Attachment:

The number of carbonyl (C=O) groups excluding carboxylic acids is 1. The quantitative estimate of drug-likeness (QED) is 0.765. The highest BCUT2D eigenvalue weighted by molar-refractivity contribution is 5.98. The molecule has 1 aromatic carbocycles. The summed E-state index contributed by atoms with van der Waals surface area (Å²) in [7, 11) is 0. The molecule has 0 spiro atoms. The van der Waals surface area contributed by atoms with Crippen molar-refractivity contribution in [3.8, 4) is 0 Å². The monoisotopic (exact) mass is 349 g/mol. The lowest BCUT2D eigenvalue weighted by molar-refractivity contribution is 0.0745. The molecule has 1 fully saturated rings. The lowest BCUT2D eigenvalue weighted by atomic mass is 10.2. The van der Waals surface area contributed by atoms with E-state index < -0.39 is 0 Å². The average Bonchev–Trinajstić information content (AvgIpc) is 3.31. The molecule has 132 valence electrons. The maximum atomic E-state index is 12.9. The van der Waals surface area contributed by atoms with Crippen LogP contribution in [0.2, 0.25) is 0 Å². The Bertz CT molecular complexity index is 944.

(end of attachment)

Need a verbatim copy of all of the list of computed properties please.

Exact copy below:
The number of carbonyl (C=O) groups excluding carboxylic acids is 1. The quantitative estimate of drug-likeness (QED) is 0.765. The highest BCUT2D eigenvalue weighted by molar-refractivity contribution is 5.98. The molecule has 1 aromatic carbocycles. The summed E-state index contributed by atoms with van der Waals surface area (Å²) in [7, 11) is 0. The molecule has 0 spiro atoms. The van der Waals surface area contributed by atoms with Crippen molar-refractivity contribution in [3.8, 4) is 0 Å². The monoisotopic (exact) mass is 349 g/mol. The lowest BCUT2D eigenvalue weighted by molar-refractivity contribution is 0.0745. The molecule has 1 fully saturated rings. The lowest BCUT2D eigenvalue weighted by atomic mass is 10.2. The van der Waals surface area contributed by atoms with E-state index < -0.39 is 0 Å². The average Bonchev–Trinajstić information content (AvgIpc) is 3.31. The molecule has 132 valence electrons. The maximum atomic E-state index is 12.9. The van der Waals surface area contributed by atoms with Crippen LogP contribution in [0.2, 0.25) is 0 Å². The Bertz CT molecular complexity index is 944.